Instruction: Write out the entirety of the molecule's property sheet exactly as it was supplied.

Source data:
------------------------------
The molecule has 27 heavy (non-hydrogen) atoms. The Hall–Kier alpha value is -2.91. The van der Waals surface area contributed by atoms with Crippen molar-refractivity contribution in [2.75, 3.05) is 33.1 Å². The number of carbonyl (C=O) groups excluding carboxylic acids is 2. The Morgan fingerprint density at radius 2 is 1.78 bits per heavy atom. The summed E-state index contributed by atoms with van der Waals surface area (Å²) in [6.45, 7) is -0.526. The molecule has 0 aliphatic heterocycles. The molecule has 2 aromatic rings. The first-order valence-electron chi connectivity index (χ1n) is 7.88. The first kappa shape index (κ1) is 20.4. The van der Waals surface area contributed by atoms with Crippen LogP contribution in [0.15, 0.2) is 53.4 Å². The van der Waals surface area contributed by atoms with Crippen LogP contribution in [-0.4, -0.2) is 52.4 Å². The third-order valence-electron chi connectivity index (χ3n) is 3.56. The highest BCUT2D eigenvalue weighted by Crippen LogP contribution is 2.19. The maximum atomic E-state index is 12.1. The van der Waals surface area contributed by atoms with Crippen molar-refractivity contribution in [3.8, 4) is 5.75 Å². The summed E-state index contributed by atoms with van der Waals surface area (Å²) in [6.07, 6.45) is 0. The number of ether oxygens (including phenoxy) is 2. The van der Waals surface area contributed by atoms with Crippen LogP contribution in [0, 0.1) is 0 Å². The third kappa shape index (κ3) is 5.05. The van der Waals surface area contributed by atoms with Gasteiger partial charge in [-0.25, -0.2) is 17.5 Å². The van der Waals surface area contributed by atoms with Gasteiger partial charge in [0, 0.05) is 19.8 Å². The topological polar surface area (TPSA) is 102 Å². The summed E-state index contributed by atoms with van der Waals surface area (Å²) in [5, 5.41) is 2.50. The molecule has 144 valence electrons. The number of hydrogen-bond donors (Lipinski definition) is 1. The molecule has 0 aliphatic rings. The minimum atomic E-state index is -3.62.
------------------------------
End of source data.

The molecule has 27 heavy (non-hydrogen) atoms. The Hall–Kier alpha value is -2.91. The van der Waals surface area contributed by atoms with Crippen molar-refractivity contribution in [2.75, 3.05) is 33.1 Å². The number of carbonyl (C=O) groups excluding carboxylic acids is 2. The Morgan fingerprint density at radius 2 is 1.78 bits per heavy atom. The summed E-state index contributed by atoms with van der Waals surface area (Å²) in [6.45, 7) is -0.526. The molecule has 0 aliphatic heterocycles. The molecule has 2 aromatic rings. The first-order valence-electron chi connectivity index (χ1n) is 7.88. The first kappa shape index (κ1) is 20.4. The van der Waals surface area contributed by atoms with Crippen LogP contribution in [0.15, 0.2) is 53.4 Å². The van der Waals surface area contributed by atoms with Crippen LogP contribution in [-0.4, -0.2) is 52.4 Å². The third-order valence-electron chi connectivity index (χ3n) is 3.56. The highest BCUT2D eigenvalue weighted by Crippen LogP contribution is 2.19. The maximum atomic E-state index is 12.1. The van der Waals surface area contributed by atoms with Crippen molar-refractivity contribution in [3.8, 4) is 5.75 Å². The summed E-state index contributed by atoms with van der Waals surface area (Å²) in [6.07, 6.45) is 0. The number of ether oxygens (including phenoxy) is 2. The van der Waals surface area contributed by atoms with Crippen LogP contribution in [0, 0.1) is 0 Å². The third kappa shape index (κ3) is 5.05. The van der Waals surface area contributed by atoms with Gasteiger partial charge in [-0.25, -0.2) is 17.5 Å². The van der Waals surface area contributed by atoms with Gasteiger partial charge in [0, 0.05) is 19.8 Å². The topological polar surface area (TPSA) is 102 Å². The summed E-state index contributed by atoms with van der Waals surface area (Å²) in [5, 5.41) is 2.50. The molecule has 144 valence electrons. The number of hydrogen-bond donors (Lipinski definition) is 1. The molecule has 0 aliphatic rings. The minimum atomic E-state index is -3.62.